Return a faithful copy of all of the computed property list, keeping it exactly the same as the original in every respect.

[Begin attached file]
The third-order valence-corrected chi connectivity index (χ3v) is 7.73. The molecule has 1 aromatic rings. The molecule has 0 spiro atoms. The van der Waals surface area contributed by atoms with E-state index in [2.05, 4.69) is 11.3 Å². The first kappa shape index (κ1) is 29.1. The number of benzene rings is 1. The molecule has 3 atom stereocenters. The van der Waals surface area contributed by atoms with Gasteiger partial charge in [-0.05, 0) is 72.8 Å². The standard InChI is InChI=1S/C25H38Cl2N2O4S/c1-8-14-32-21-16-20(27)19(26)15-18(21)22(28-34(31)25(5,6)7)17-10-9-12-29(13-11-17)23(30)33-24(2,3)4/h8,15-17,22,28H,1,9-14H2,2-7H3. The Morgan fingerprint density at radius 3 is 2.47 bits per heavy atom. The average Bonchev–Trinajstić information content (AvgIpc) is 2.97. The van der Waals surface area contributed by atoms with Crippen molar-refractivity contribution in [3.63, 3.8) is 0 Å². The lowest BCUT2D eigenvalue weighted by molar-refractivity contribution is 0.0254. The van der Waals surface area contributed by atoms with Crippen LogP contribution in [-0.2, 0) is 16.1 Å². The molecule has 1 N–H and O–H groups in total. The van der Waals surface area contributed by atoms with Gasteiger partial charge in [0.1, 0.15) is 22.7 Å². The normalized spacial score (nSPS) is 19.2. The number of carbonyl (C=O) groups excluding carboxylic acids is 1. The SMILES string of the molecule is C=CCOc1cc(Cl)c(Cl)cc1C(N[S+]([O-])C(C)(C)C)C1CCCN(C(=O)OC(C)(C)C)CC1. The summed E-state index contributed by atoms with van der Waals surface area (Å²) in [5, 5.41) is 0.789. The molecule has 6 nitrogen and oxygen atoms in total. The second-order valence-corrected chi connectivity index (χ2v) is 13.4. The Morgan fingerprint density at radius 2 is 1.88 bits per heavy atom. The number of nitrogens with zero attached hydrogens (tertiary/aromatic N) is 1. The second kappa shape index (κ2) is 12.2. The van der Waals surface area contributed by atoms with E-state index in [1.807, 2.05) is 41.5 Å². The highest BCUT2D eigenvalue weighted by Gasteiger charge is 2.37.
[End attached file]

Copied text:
The third-order valence-corrected chi connectivity index (χ3v) is 7.73. The molecule has 1 aromatic rings. The molecule has 0 spiro atoms. The van der Waals surface area contributed by atoms with E-state index in [2.05, 4.69) is 11.3 Å². The first kappa shape index (κ1) is 29.1. The number of benzene rings is 1. The molecule has 3 atom stereocenters. The van der Waals surface area contributed by atoms with Gasteiger partial charge in [-0.05, 0) is 72.8 Å². The standard InChI is InChI=1S/C25H38Cl2N2O4S/c1-8-14-32-21-16-20(27)19(26)15-18(21)22(28-34(31)25(5,6)7)17-10-9-12-29(13-11-17)23(30)33-24(2,3)4/h8,15-17,22,28H,1,9-14H2,2-7H3. The Morgan fingerprint density at radius 3 is 2.47 bits per heavy atom. The average Bonchev–Trinajstić information content (AvgIpc) is 2.97. The van der Waals surface area contributed by atoms with Crippen molar-refractivity contribution in [3.63, 3.8) is 0 Å². The lowest BCUT2D eigenvalue weighted by molar-refractivity contribution is 0.0254. The van der Waals surface area contributed by atoms with Crippen LogP contribution in [-0.2, 0) is 16.1 Å². The molecule has 1 N–H and O–H groups in total. The van der Waals surface area contributed by atoms with Gasteiger partial charge in [0.1, 0.15) is 22.7 Å². The normalized spacial score (nSPS) is 19.2. The number of carbonyl (C=O) groups excluding carboxylic acids is 1. The SMILES string of the molecule is C=CCOc1cc(Cl)c(Cl)cc1C(N[S+]([O-])C(C)(C)C)C1CCCN(C(=O)OC(C)(C)C)CC1. The summed E-state index contributed by atoms with van der Waals surface area (Å²) in [5, 5.41) is 0.789. The molecule has 6 nitrogen and oxygen atoms in total. The second-order valence-corrected chi connectivity index (χ2v) is 13.4. The Morgan fingerprint density at radius 2 is 1.88 bits per heavy atom. The number of nitrogens with zero attached hydrogens (tertiary/aromatic N) is 1. The second kappa shape index (κ2) is 12.2. The van der Waals surface area contributed by atoms with E-state index in [1.807, 2.05) is 41.5 Å². The highest BCUT2D eigenvalue weighted by Gasteiger charge is 2.37.